SYDNEY: Airbnb and other short-term letting websites have been a hot topic of debate for some time.
In Australia, New South Wales is on the verge of announcing a new short-term letting policy.
Our research suggests about a quarter of Airbnb properties in the city are essentially commercial short-term letting operations.
But as cities like Berlin and Barcelona have learned, regulating these platforms is not always easy. Enforcing restrictions against individual hosts can be costly. Airbnb has also challenged regulations limiting short-term letting.
At the same time, there has been a lot of hype about platforms like Airbnb as leaders of a new “sharing economy”. This has made some governments wary of interfering with a potentially lucrative economic driver.
HOW DO YOU TELL IF IT’S SHARING OR BUSINESS?
To ensure these new platforms are regulated effectively, it’s important that we understand exactly what they do, and the impact they’ve having.
Despite Airbnb’s efforts to promote itself as being all about sharing, there’s a mix of activities happening on its platform.
Our new research, found that in late 2016, about a quarter of Sydney’s Airbnb listings were best viewed as short-term letting businesses, rather than examples of the sharing economy in action.
The figure was greater for other global cities we looked at – 26 per cent in New York, 28 per cent in London and Hong Kong, and a hefty 49 per cent in Paris.
The “sharing economy” here refers to the economic activity involving the sharing of excess capacity in an asset or service, which is driven by a sharing attitude.
Looking closely at listing data from the five cities, we identified two categories of use:
- House sharing, which includes advertising part of a house (a private or shared room) or a whole house for a small portion of the year (up to 90 days). These uses suggest that the property is otherwise meeting someone’s permanent housing needs.
- Traditional short-term lets, meaning properties permanently offered for short-term rental, thus preventing their use as long-term housing. This includes properties available or booked for more than 90 days per year, and those where the host has multiple listings.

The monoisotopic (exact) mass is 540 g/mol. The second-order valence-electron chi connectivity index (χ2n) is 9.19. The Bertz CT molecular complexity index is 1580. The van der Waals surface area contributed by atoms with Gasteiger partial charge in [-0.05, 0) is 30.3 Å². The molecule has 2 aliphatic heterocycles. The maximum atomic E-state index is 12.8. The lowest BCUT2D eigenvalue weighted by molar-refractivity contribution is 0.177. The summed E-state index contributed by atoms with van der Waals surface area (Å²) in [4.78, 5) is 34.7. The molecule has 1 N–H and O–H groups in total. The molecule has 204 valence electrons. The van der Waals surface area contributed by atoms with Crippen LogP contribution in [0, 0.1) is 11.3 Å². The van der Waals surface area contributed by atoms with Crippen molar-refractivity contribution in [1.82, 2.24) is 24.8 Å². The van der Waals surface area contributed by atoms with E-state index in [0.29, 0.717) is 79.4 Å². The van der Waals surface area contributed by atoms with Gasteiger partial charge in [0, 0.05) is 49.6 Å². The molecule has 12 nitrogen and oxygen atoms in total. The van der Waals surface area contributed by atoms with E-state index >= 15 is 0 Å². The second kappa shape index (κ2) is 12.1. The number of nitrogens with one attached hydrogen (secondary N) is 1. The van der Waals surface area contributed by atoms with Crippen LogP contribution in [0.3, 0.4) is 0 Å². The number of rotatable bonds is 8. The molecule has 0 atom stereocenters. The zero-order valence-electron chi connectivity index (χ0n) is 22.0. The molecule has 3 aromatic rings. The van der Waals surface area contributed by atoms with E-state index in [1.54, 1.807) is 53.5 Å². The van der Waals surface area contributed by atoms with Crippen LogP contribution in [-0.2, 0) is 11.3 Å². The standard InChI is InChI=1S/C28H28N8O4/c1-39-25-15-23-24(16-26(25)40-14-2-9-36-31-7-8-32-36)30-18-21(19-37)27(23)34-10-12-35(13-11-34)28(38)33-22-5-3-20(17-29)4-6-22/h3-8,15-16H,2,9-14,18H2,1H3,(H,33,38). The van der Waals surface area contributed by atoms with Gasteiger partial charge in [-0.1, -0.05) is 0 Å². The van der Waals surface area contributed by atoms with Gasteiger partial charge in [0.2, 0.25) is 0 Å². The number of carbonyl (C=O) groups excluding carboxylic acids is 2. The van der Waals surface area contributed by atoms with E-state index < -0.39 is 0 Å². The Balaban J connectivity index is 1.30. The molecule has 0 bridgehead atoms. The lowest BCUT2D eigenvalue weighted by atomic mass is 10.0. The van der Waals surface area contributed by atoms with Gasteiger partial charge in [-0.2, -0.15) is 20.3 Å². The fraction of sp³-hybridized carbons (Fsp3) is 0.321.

By categorising listings this way, we get a clearer sense of whether Airbnb is really being used to share spare housing capacity, or to run commercial rental accommodation.
USING AIRBNB FOR COMMERCIAL ACTIVITY
A significant share of Airbnb hosts are using the platform to engage in economic activity that existed long before Airbnb did – that is, dwellings are used as serviced apartments, B&Bs or holiday rentals. This is commercial activity, not sharing. These properties aren’t just “excess” unused housing space and there’s no “sharing attitude” involved.
While commercial properties are not the majority of listings, research suggests this activity nonetheless generates a larger proportion of Airbnb’s income than home-share activity.
In many cities, this activity is also already subject to planning laws and land-use regulations about “tourist accommodation”. This means these Airbnb listings are potentially in breach of existing laws.
In Sydney, traditional short-term lets which takes a quarter of listings, were overwhelmingly concentrated in suburbs with very tight rental markets.
Since the rapid growth of Airbnb late 2016, Australia now has 87 per cent more listings. That’s a lot of properties in popular neighbourhoods that might otherwise be long-term rentals. So not only is this commercial activity not “sharing” at all, it’s also potentially pushing renters into shared living elsewhere, by reducing the amount of available rentals.
WHAT DOES THIS MEAN FOR REGULATION?
So where does this leave regulators? In our view, any policy decision needs to account for the different uses of these platforms, and be particularly focused on the impact of commercial short-term letting.
While house sharing also raises concerns – particularly in apartment complexes – it at least fits the “sharing economy” model and arguably provides some of the shared financial, social and environmental benefits sharing economy supporters claim.
At the same time, regulators need to act on the lack of transparency in debates about platforms like Airbnb. Without good data, it will be tough for regulators to target their efforts at the most problematic aspects of new technologies. As we conclude in our research paper:
If Airbnb is genuinely committed to the ideal of ‘sharing’, as it regularly claims, it should share its data with regulators, even if it is not made publicly available. Airbnb’s unwillingness to do so (to date) indicates its sharing rhetoric is more of a sales pitch than a guiding philosophy.
Laura Crommelin and Laurence Troy are research lecturers at City Futures Research Centre in UNSW. Chris Martin is research fellow at UNSW’s City Housing programme. This commentary first appeared on The Conversation. Read the original here.